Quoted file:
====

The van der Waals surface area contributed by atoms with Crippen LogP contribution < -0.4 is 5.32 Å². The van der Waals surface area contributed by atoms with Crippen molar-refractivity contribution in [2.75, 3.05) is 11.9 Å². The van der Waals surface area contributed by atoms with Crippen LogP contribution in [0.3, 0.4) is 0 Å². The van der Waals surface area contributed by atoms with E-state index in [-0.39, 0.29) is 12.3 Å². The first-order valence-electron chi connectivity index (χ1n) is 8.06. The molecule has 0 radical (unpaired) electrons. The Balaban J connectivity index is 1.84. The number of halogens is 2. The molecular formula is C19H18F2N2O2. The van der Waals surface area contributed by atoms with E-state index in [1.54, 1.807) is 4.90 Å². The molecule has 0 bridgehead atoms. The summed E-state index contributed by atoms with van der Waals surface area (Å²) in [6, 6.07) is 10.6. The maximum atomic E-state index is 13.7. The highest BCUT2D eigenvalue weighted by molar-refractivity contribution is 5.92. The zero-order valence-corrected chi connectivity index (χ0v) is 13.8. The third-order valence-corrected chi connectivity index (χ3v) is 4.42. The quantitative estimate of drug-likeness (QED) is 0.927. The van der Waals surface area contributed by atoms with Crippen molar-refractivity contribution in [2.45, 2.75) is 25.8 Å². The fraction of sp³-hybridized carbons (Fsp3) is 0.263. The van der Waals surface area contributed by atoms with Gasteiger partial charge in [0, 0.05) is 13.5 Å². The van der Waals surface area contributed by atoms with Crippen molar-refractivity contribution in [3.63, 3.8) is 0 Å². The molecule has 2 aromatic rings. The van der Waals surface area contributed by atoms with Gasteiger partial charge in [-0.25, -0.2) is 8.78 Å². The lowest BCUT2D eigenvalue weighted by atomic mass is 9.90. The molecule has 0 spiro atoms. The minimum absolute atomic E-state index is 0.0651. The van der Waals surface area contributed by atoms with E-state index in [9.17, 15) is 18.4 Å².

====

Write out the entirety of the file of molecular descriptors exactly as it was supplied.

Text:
The van der Waals surface area contributed by atoms with Crippen LogP contribution < -0.4 is 5.32 Å². The van der Waals surface area contributed by atoms with Crippen molar-refractivity contribution in [2.75, 3.05) is 11.9 Å². The van der Waals surface area contributed by atoms with Crippen LogP contribution in [0.3, 0.4) is 0 Å². The van der Waals surface area contributed by atoms with E-state index in [-0.39, 0.29) is 12.3 Å². The first-order valence-electron chi connectivity index (χ1n) is 8.06. The molecule has 0 radical (unpaired) electrons. The Balaban J connectivity index is 1.84. The number of halogens is 2. The molecular formula is C19H18F2N2O2. The van der Waals surface area contributed by atoms with E-state index in [1.54, 1.807) is 4.90 Å². The molecule has 0 bridgehead atoms. The summed E-state index contributed by atoms with van der Waals surface area (Å²) in [6, 6.07) is 10.6. The maximum atomic E-state index is 13.7. The highest BCUT2D eigenvalue weighted by molar-refractivity contribution is 5.92. The zero-order valence-corrected chi connectivity index (χ0v) is 13.8. The third-order valence-corrected chi connectivity index (χ3v) is 4.42. The quantitative estimate of drug-likeness (QED) is 0.927. The van der Waals surface area contributed by atoms with Crippen molar-refractivity contribution in [2.45, 2.75) is 25.8 Å². The fraction of sp³-hybridized carbons (Fsp3) is 0.263. The van der Waals surface area contributed by atoms with Gasteiger partial charge in [0, 0.05) is 13.5 Å². The van der Waals surface area contributed by atoms with Crippen molar-refractivity contribution in [3.63, 3.8) is 0 Å². The molecule has 2 aromatic rings. The van der Waals surface area contributed by atoms with Gasteiger partial charge in [-0.25, -0.2) is 8.78 Å². The lowest BCUT2D eigenvalue weighted by atomic mass is 9.90. The molecule has 0 spiro atoms. The minimum absolute atomic E-state index is 0.0651. The van der Waals surface area contributed by atoms with E-state index in [9.17, 15) is 18.4 Å².